(Valerie Grove's article appeared in the Times of London, 1/2.)
Antonia Fraser on her affair with Harold Pinter
Their love affair scandalised 1970s society, but the details have stayed private — until now. From the reckless, champagne-fuelled first night onwards, the historian is finally revealing all
Few people in the limelight have been steelier in fending off personal inquiries than Lady Antonia Fraser. When a hapless Washington Post interviewer once dared to ask, “What is Harold Pinter like about the house? … I’ve always wondered”, she replied, with her Gioconda smile, “Keep on wondering”. Now, after 35 years of unwavering reticence, she is about to tell.
It is only a year and a week since Pinter died, on Christmas Eve 2008. Yet Fraser managed, in her first months of widowhood, to write her requiem. It was probably the only time she could have done so. Early in 2009 she summoned her agent, Jonathan Lloyd, and told him: “I have decided to write a memoir of my time with Harold.” Lloyd was astonished: like everyone he was intensely curious about how the Pinters’ legendary love affair began, but had never dared to ask. She knew it would be a healing process, to write herself out of the dark.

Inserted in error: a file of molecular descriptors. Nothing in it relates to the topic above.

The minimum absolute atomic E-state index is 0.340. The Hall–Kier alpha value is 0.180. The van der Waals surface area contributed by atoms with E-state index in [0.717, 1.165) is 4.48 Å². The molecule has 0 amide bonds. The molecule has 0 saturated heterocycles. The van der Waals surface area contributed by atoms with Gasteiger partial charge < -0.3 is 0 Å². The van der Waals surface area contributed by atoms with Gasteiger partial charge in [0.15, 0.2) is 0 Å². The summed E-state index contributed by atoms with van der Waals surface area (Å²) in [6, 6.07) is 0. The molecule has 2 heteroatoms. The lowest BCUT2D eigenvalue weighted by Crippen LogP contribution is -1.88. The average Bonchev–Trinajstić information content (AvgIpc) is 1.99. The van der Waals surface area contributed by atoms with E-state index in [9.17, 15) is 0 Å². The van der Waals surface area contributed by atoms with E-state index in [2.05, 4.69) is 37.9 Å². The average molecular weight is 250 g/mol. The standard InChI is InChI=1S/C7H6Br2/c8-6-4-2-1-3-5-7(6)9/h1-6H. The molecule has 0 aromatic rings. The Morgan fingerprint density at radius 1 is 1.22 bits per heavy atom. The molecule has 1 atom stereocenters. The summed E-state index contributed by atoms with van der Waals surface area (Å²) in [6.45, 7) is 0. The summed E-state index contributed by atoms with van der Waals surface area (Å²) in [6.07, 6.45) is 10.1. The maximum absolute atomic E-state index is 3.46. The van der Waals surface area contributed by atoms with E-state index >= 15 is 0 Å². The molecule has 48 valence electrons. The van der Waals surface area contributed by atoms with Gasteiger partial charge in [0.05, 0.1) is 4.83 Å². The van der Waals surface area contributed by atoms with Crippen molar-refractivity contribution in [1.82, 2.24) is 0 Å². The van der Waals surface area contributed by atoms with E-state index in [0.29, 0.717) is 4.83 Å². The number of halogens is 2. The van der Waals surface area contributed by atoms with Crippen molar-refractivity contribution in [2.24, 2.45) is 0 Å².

After seven years punctuated by vigils at her husband’s bedside, she could set aside her research on the life of Elizabeth I, and (plundering the diaries she had always kept) look into her heart and write.
It is exactly 35 years ago this week that the coup de foudre happened. Those who were around in the mid-1970s will recall what a shock it was, how scandalous and thrilling. Today’s celeb couples look puny and one-dimensional compared with Pinter and Fraser’s star quality. She had enchantment and mystery, the blonde Roman Catholic high-society historian and femme fatale; he was the enigmatic Jewish actor-turned-playwright and screenwriter from working-class Hackney, famous for pauses.
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